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The use of testosterone in post menopausal women

The use of testosterone in post menopausal women

Menopause Matters
(Link to article)

Testosterone information was contributed by
Dr Keith Spowrt, BSc(Hons), MBChB, FRCOG.

Regardless of on-going controversies surrounding long-term use of estrogen and estrogen-progestogen preparations, there is little doubt that hormone replacement therapy is effective in the management of some of the symptoms that result from ovarian failure. Systemic therapy is advised for vasomotor symptoms such as flushing and sweating, whereas local topical preparations are appropriate for symptoms of vaginal dryness.

The ovary also contributes to the production of the "male" hormone, testosterone, in women; after surgical removal of the ovaries, circulating testosterone levels drop by 50%. Levels may also be reduced in women after a hysterectomy with conservation of the ovaries; this is possibly because the blood supply to conserved ovaries may be adversely affected by surgery. Less commonly other illnesses may be associated with low testosterone level, and women with premature ovarian insufficiency may have low testosterone levels.

For this reason there has been interest in the use of testosterone to treat postmenopausal women. Some studies have indicated improved mood and sense of well being, though evidence for this is limited. Furthermore, the use of testosterone is associated with improvements in some aspects of female sexual function and is an option that some women may wish to consider.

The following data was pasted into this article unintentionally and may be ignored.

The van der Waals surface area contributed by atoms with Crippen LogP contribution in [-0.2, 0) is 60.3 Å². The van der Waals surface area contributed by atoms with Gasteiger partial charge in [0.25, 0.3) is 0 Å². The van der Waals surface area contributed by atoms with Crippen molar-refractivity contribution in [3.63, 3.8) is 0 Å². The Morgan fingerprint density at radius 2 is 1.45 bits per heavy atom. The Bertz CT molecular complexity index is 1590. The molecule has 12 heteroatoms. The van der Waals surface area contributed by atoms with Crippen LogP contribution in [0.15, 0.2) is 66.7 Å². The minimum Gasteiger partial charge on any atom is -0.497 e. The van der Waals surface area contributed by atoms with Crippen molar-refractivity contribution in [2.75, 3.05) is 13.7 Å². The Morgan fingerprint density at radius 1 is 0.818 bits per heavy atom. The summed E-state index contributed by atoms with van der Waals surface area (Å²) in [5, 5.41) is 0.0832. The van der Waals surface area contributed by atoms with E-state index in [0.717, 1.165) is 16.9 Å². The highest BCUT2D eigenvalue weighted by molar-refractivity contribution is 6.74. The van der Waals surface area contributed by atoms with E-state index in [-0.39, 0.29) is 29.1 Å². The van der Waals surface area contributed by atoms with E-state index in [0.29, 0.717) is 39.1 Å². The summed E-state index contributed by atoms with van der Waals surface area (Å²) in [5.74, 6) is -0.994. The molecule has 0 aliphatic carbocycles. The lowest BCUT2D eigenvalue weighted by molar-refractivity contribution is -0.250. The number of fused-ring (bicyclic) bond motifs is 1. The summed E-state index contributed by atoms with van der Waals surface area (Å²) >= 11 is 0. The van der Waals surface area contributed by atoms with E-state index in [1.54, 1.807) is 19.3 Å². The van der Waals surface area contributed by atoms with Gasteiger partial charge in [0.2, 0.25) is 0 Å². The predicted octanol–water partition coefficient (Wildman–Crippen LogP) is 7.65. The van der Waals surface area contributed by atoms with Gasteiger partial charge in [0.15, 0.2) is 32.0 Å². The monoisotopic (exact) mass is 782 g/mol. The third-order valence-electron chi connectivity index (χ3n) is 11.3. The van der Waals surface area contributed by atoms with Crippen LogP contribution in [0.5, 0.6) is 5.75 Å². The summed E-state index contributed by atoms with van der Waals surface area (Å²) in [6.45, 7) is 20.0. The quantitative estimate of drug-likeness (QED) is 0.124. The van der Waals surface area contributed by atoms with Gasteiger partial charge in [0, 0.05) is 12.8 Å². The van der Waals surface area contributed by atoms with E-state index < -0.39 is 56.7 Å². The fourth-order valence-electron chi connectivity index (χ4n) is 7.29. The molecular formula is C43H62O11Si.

Currently the only recommended indication for use of testosterone for women is for persistent low sexual desire (known as hypoactive sexual desire disorder, HSDD) after all other contributory factors have been addressed. Sexual desire in women is complex and factors such as low energy, anxiety, low mood, vaginal dryness and discomfort, as part of menopausal symptoms, along with relationship issues, life stresses, should all be considered. Testosterone replacement may not be the magic answer!

Previously in the UK, testosterone could be given in implant form or patch. However, the patch has now been withdrawn and the implant is only currently available in some clinics. The implant involves the insertion of a pellet every 6 months under the skin using local anaesthetic. A tablet form of HRT, tibolone, contains a combination of estrogen, progestogen and testosterone and can be taken by women who are postmenopausal. Testosterone gel can be used but is currently only licensed for use in men in the UK and would be used in a smaller dose for women only under specialist advice. At the moment it is usual to offer testosterone therapy only to women who are already using systemic estrogen treatment.

As with all treatments, the possibility of side effects requires to be considered. Skin changes, slight increases in facial hair and deepening of the voice are rare; even less likely are abnormalities of liver function. These adverse effects can be minimised by monitoring the levels of testosterone in the blood.

Women who may wish to consider the use of testosterone therapy should discuss the options with their doctor.